Mushroom intolerance: genetics of food intolerance

 

 

A fascinating study has found that mushroom intolerance may be linked by a genetic variant to the intensity of Crohn’s disease symptoms. Mushrooms are loved the world over as they contain flavor enhancers and are a gourmet’s delight. This makes them the most popular choice for pizza topping, after pepperoni ! However, this popular food may trigger symptoms among people with certain genetic variants.

Study on the Genetic basis of Mushroom Intolerance

 

The study titled “ Mushroom intolerance: a novel diet-gene interaction in Crohn’s disease” focuses on the diet gene interaction among Crohn’s disease patients. The study researchers, who published the article in the British Journal of Medicine, examined the main dietary sources that were found to aggravate Crohn’s disease symptoms. Corn and mushrooms topped this list, which encouraged the researchers to look into a possible genetic factor.

OCTN1- rs1050152

When the scientists delved into the genetic aspect, they found an association between OCTN1 gene and an increased risk for mushroom intolerance. This gene is associated with the transportation of positively charged solutes, in this case, ergothioneine.  

 

You can upload your 23andme raw data or your Ancestry DNA raw data to check for-   OCTN1- L503F-rs1050152

GenotypePhenotype
CC[Advantage] More likely to be ergothioneine tolerant with Crohn's disease
CT[Limitation] More likely to be ergothioneine intolerant with Crohn's disease
TT[Limitation] More likely to be ergothioneine intolerant with Crohn's disease

rs1050152 was previously found to be associated with a risk for Crohn’s disease.

 

More about ergothioneine

Ergothioneine is an amino acid  with anti-oxidant properties discovered in 1909 in ergot fungi. This amino acid is synthesized by certain bacteria and fungi, which is then taken up by plants. The main source of ergothioneine are mushrooms, while there are other food sources as well , like red beans or oat bran.

Mushroom nutrition Facts:

Mushrooms have always been sought after by nutritionists for their contribution to a healthy diet plan.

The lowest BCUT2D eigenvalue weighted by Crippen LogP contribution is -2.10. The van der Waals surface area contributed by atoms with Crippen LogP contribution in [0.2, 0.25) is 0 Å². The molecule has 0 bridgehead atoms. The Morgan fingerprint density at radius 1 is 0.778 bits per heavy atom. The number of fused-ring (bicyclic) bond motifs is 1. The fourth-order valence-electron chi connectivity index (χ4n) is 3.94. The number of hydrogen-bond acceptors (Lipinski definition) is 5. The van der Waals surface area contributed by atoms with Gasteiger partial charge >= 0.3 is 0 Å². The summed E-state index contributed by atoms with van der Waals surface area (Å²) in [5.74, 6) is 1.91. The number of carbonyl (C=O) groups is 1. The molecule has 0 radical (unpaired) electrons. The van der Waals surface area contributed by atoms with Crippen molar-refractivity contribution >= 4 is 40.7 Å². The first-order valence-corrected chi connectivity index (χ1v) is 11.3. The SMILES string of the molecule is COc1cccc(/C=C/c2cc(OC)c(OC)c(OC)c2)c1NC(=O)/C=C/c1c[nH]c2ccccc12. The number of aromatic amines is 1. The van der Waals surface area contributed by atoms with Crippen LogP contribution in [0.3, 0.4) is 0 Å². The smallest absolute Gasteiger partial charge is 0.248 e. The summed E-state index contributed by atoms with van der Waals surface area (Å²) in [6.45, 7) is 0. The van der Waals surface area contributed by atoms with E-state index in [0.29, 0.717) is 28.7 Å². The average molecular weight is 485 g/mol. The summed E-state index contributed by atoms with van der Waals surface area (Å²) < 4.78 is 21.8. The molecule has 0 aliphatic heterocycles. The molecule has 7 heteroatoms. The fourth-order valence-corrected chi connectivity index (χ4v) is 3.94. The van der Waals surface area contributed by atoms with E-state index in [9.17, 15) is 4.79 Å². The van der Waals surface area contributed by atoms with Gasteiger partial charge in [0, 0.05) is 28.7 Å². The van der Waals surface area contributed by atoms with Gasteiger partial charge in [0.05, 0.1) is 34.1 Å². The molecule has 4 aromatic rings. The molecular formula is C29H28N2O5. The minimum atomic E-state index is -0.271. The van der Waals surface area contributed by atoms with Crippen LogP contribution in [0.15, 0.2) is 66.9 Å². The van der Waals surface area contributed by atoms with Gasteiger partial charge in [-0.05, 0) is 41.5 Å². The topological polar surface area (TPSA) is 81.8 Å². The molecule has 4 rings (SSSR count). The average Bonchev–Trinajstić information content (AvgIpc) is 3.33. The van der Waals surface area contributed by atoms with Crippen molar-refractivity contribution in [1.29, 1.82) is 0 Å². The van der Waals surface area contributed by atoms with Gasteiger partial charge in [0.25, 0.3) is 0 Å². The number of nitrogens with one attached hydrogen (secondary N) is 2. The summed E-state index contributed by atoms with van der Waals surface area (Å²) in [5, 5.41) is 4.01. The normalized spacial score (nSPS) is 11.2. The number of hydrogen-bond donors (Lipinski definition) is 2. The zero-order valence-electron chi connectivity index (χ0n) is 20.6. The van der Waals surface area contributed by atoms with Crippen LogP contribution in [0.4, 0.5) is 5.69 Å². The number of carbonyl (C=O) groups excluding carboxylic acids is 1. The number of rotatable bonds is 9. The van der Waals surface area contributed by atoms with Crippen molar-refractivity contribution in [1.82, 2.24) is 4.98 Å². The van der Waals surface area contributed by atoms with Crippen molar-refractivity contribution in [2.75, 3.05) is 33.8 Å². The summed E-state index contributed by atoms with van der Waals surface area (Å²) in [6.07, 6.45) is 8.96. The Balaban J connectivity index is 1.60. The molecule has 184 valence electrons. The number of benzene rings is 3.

• They lack cholesterol
  • They are gluten free
  • They are low in fats, sodium and sugars
  • They are low in calories
  • They are known for their medicinal properties
  • They are good sources of vitamin B
  • They are rich in fibre

 

Our Mushroom nutrition facts will not be complete without details about the 4 vital nutrients that they include- ergothioneine,  selenium, glutathione and vitamin D. These nutrients are believed to have very high anti-oxidant property, with research studies showing that they can be used to lower risk for diseases such as Cancer, Alzheimer’s disease and Parkinson’s disease.

 

Considering the high anti-oxidant property of mushrooms, there are many alternate therapy treatment measures which use mushrooms as a part of their medicines. Eating mushrooms everyday could increase antioxidant levels.

The required amount of ergothioneine  is about three milligrams per day, which is

 

  • 100 grams of button mushrooms a day,
  • or 25 grams of shiitake, oyster or maiitake mushrooms, as they have nearly 4 times more amount of ergothioneine

 

Though the anti-oxidant property is beneficial to control oxidation, in the study on the effect of mushroom intake among Crohn’s disease patients, people with the genetic variant had increased transportation of ergothioneine across the plasma membrane. This may have lead to an overload of antioxidants, according to the study, in the epithelium and in the red blood cells, resulting in an immune reaction and GI intolerance to mushrooms.  

 

Mushroom intolerance symptoms

Abdominal discomfort and severe cramping are the main mushroom intolerance symptoms, though the study discusses a flare up of Crohn’s disease among people with this type of food intolerance.

 

Mushroom intolerance Vs Mushroom allergy

Mushroom intolerance is different from mushroom allergy. In mushroom allergy, mushroom antigens could trigger symptoms, even if they have not been ingested. The symptoms of mushroom allergy can range from vomiting, nausea, shock and, in severe cases, even anaphylaxis.

People at high risk for mushroom allergy include

  • Individuals handling mushrooms in packaging industries
  • Individuals who consume mushrooms without sufficient cleaning